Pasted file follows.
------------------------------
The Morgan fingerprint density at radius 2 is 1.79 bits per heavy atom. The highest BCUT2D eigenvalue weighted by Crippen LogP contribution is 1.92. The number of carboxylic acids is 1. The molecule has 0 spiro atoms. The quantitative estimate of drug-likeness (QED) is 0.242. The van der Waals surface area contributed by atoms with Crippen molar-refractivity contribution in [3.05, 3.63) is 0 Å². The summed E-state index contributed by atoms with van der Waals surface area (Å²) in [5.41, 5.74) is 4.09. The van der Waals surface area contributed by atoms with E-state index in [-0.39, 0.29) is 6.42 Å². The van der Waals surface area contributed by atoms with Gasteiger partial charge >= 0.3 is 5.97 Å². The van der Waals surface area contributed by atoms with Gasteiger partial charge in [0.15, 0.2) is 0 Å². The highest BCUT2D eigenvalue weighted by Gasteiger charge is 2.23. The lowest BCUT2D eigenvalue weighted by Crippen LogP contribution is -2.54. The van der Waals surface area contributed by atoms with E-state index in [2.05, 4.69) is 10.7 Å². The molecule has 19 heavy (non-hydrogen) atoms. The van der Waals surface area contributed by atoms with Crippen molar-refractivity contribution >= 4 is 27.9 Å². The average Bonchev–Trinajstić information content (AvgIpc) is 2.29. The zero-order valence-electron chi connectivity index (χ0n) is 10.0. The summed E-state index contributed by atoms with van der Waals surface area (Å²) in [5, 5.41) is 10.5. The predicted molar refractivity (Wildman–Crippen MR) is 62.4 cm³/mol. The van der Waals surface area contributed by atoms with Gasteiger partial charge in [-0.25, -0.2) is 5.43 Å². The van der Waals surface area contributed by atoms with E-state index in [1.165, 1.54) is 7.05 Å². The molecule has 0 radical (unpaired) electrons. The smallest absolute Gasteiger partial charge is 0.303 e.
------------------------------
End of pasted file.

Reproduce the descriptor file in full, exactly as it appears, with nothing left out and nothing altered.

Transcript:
The Morgan fingerprint density at radius 2 is 1.79 bits per heavy atom. The highest BCUT2D eigenvalue weighted by Crippen LogP contribution is 1.92. The number of carboxylic acids is 1. The molecule has 0 spiro atoms. The quantitative estimate of drug-likeness (QED) is 0.242. The van der Waals surface area contributed by atoms with Crippen molar-refractivity contribution in [3.05, 3.63) is 0 Å². The summed E-state index contributed by atoms with van der Waals surface area (Å²) in [5.41, 5.74) is 4.09. The van der Waals surface area contributed by atoms with E-state index in [-0.39, 0.29) is 6.42 Å². The van der Waals surface area contributed by atoms with Gasteiger partial charge >= 0.3 is 5.97 Å². The van der Waals surface area contributed by atoms with Gasteiger partial charge in [0.15, 0.2) is 0 Å². The highest BCUT2D eigenvalue weighted by Gasteiger charge is 2.23. The lowest BCUT2D eigenvalue weighted by Crippen LogP contribution is -2.54. The van der Waals surface area contributed by atoms with E-state index in [2.05, 4.69) is 10.7 Å². The molecule has 19 heavy (non-hydrogen) atoms. The van der Waals surface area contributed by atoms with Crippen molar-refractivity contribution >= 4 is 27.9 Å². The average Bonchev–Trinajstić information content (AvgIpc) is 2.29. The zero-order valence-electron chi connectivity index (χ0n) is 10.0. The summed E-state index contributed by atoms with van der Waals surface area (Å²) in [5, 5.41) is 10.5. The predicted molar refractivity (Wildman–Crippen MR) is 62.4 cm³/mol. The van der Waals surface area contributed by atoms with Gasteiger partial charge in [-0.25, -0.2) is 5.43 Å². The van der Waals surface area contributed by atoms with E-state index in [1.165, 1.54) is 7.05 Å². The molecule has 0 radical (unpaired) electrons. The smallest absolute Gasteiger partial charge is 0.303 e.